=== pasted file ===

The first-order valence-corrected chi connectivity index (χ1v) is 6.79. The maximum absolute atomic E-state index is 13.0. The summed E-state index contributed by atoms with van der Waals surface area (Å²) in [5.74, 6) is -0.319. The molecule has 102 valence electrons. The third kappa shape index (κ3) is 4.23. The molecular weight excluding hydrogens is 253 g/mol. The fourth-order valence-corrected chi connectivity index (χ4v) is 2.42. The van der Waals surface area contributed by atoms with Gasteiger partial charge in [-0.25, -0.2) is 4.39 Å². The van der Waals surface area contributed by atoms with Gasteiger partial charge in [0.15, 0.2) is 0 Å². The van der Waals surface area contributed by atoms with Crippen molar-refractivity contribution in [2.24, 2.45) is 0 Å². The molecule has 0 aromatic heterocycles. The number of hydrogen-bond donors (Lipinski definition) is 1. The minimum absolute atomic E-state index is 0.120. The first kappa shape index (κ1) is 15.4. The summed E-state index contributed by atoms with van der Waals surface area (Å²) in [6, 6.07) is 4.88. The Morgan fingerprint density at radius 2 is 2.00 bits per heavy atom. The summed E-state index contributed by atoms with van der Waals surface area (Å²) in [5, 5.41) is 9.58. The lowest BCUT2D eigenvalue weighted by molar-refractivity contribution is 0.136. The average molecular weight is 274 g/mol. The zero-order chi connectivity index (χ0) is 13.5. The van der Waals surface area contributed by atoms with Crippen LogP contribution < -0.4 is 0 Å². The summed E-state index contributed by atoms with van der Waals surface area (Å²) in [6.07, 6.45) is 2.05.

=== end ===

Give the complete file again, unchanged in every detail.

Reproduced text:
The first-order valence-corrected chi connectivity index (χ1v) is 6.79. The maximum absolute atomic E-state index is 13.0. The summed E-state index contributed by atoms with van der Waals surface area (Å²) in [5.74, 6) is -0.319. The molecule has 102 valence electrons. The third kappa shape index (κ3) is 4.23. The molecular weight excluding hydrogens is 253 g/mol. The fourth-order valence-corrected chi connectivity index (χ4v) is 2.42. The van der Waals surface area contributed by atoms with Gasteiger partial charge in [-0.25, -0.2) is 4.39 Å². The van der Waals surface area contributed by atoms with Gasteiger partial charge in [0.15, 0.2) is 0 Å². The van der Waals surface area contributed by atoms with Crippen molar-refractivity contribution in [2.24, 2.45) is 0 Å². The molecule has 0 aromatic heterocycles. The number of hydrogen-bond donors (Lipinski definition) is 1. The minimum absolute atomic E-state index is 0.120. The first kappa shape index (κ1) is 15.4. The summed E-state index contributed by atoms with van der Waals surface area (Å²) in [6, 6.07) is 4.88. The Morgan fingerprint density at radius 2 is 2.00 bits per heavy atom. The summed E-state index contributed by atoms with van der Waals surface area (Å²) in [5, 5.41) is 9.58. The lowest BCUT2D eigenvalue weighted by molar-refractivity contribution is 0.136. The average molecular weight is 274 g/mol. The zero-order chi connectivity index (χ0) is 13.5. The van der Waals surface area contributed by atoms with Crippen LogP contribution < -0.4 is 0 Å². The summed E-state index contributed by atoms with van der Waals surface area (Å²) in [6.07, 6.45) is 2.05.